It is known that deficiency of micronutrients weakens the immune response, and retinol, vitamin D, selenium and zinc have been identified as key nutrients for its function that are also common deficiencies. Retinol is available from animal foods, especially liver and fatty fish, and can be stored in the body long-term. Vitamin D deficiency is very strongly associated with COVID-19 mortality in Indonesia. It is autumn in New Zealand so vitamin D levels should be adequate until midwinter in most people (except those with little or no sun exposure). Vitamin D might be worthwhile supplementing if your stores are low. A recent review of studies show that vitamin D supplementation can prevent against acute respiratory infections, especially if deficient. Vitamin D is best absorbed along with vitamin K, so if you are going to supplement, choose one that contains both Vitamin D3 and K2.
Zinc and selenium are both essential antioxidant co-factors, which help combat oxidative stress. Zinc is obtained from meat, chicken and seafood, especially oysters. New Zealand soil is low in selenium, which may be a key nutrient in managing COVID-19. Many viruses encode for selenocysteine, making large selenium-sequestering proteins, which protect their genomes from mutation. In low-selenium hosts such viruses are more likely to mutate and become more virulent. Wuhan is a marginal-to-low selenium area, and the theory is that novel viral outbreaks are more likely to begin in such zones.
We cannot find selenium data for COVID-19 yet, but a pre-2019 coronavirus was found to have 60 selenocysteine residues (60 selenium atoms) per core protein. A virus using selenium at this rate will depress host immunity and weaken the antioxidant defences of target cells if selenium levels are low. Immune cells require strong innate antioxidant defences because they are generating high levels of ROS (reactive oxygen species). A new study of Chinese data found that COVID-19 cure rates per region were strongly associated with soil selenium status. In the city of Enshi in Hubei Province, which has the highest selenium intake in China, the cure rate (percentage of COVID-19 patients declared ‘cured’) was almost three-times higher than the average for all the other cities in Hubei Province. By contrast, in Heilongjiang Province, where selenium intake is among the lowest in the world, the death rate from COVID-19 was almost five-times as high as the average of all the other provinces outside of Hubei. Most convincingly, the researchers found that the COVID-19 cure rate was significantly associated with selenium status, as measured by the amount of selenium in hair, in 17 cities outside of Hubei.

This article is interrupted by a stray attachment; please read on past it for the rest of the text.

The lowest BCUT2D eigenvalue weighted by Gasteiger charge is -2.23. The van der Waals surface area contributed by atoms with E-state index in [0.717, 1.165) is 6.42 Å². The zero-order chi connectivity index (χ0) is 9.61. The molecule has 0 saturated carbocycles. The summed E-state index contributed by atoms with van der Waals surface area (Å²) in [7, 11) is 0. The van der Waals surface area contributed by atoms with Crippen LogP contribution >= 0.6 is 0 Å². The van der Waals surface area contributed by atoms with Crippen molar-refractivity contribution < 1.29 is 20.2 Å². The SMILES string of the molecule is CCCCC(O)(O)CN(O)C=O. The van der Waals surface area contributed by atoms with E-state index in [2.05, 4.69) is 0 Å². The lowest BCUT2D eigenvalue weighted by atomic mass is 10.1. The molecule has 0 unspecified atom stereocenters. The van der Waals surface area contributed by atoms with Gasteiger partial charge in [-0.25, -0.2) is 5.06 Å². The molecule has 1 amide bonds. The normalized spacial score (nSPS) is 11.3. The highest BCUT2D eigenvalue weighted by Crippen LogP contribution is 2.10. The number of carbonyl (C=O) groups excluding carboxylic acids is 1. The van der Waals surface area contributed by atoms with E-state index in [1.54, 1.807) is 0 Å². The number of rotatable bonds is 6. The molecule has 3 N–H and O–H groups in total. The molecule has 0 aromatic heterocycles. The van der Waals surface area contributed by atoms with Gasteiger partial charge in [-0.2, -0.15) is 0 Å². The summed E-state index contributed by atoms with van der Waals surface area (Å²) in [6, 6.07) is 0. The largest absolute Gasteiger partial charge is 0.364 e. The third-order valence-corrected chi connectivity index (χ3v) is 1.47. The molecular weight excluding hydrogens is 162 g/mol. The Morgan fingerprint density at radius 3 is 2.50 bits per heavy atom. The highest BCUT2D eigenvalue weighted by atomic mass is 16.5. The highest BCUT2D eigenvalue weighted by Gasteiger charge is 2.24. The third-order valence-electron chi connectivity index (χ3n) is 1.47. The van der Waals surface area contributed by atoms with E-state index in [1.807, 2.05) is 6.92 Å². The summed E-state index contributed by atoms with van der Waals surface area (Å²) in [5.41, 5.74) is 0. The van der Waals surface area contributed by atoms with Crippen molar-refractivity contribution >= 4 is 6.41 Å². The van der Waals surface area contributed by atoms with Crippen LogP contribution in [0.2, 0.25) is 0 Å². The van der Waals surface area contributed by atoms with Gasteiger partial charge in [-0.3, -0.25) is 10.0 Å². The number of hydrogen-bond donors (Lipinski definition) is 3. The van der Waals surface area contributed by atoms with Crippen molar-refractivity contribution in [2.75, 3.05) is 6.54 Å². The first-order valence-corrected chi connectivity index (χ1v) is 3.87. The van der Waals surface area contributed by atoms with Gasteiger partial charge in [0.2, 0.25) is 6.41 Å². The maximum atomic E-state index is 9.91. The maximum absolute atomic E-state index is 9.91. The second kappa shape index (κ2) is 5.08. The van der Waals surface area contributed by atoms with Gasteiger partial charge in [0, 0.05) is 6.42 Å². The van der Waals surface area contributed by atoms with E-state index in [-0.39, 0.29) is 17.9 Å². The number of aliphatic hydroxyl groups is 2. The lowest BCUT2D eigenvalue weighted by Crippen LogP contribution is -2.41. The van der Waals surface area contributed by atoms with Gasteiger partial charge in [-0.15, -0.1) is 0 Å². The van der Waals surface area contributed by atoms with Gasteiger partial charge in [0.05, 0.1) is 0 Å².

Taking a few Brazil nuts daily can help boost selenium in the body – 4 or 5 a day would be more than enough (the average Brazil nut sold in New Zealand contains 19mcg selenium, and Brazil nuts in this study raised serum selenium levels more than supplements supplying the same amount).
Another part of this innate antioxidant system is glutathione, which requires the amino acid cysteine. In supplement form this is given as N-acetylcysteine (NAC). NAC has limited evidence for reducing flu symptoms and may also be of benefit for the common cold. Lung cell testing of NAC shows results consistent with it preventing ‘cytokine storm’.
Interestingly, both NAC and glutathione are highly effective as antidotes in paracetamol poisoning, which killed 200 people a year in NZ before their introduction. Glutathione is made from amino acids – protein supplies these – and elderly people are known to be at higher risk of having inadequate protein intakes. A new paper sums up the evidence for nutrients in the treatment of coronaviruses. Some of this is speculative, but it’s a good round-up of the relevant literature.
There is a little bit of evidence to support inorganic zinc lozenges (not tablets) for shortening the duration of the common cold. Taken at first signs/symptoms zinc may shorten symptom duration.